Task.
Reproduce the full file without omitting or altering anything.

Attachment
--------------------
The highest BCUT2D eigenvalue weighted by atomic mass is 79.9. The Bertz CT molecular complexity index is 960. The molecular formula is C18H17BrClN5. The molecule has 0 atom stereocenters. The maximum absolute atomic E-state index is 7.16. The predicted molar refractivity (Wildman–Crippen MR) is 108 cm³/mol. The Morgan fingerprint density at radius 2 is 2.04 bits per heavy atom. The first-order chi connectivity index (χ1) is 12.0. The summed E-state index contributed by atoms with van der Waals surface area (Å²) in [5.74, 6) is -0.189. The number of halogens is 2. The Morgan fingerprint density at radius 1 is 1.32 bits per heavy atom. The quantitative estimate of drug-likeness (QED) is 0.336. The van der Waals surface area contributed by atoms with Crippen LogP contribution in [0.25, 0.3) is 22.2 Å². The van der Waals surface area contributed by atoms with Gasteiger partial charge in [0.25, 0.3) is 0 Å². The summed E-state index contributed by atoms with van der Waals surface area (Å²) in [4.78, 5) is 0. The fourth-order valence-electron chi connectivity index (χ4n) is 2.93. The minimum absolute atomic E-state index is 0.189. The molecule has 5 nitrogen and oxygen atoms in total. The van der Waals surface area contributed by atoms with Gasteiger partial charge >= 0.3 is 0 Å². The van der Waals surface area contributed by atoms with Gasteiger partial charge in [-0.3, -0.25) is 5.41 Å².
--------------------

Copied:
The highest BCUT2D eigenvalue weighted by atomic mass is 79.9. The Bertz CT molecular complexity index is 960. The molecular formula is C18H17BrClN5. The molecule has 0 atom stereocenters. The maximum absolute atomic E-state index is 7.16. The predicted molar refractivity (Wildman–Crippen MR) is 108 cm³/mol. The Morgan fingerprint density at radius 2 is 2.04 bits per heavy atom. The first-order chi connectivity index (χ1) is 12.0. The summed E-state index contributed by atoms with van der Waals surface area (Å²) in [5.74, 6) is -0.189. The number of halogens is 2. The Morgan fingerprint density at radius 1 is 1.32 bits per heavy atom. The quantitative estimate of drug-likeness (QED) is 0.336. The van der Waals surface area contributed by atoms with Crippen LogP contribution in [0.25, 0.3) is 22.2 Å². The van der Waals surface area contributed by atoms with Gasteiger partial charge in [0.25, 0.3) is 0 Å². The summed E-state index contributed by atoms with van der Waals surface area (Å²) in [4.78, 5) is 0. The fourth-order valence-electron chi connectivity index (χ4n) is 2.93. The minimum absolute atomic E-state index is 0.189. The molecule has 5 nitrogen and oxygen atoms in total. The van der Waals surface area contributed by atoms with Gasteiger partial charge >= 0.3 is 0 Å². The van der Waals surface area contributed by atoms with Gasteiger partial charge in [-0.3, -0.25) is 5.41 Å².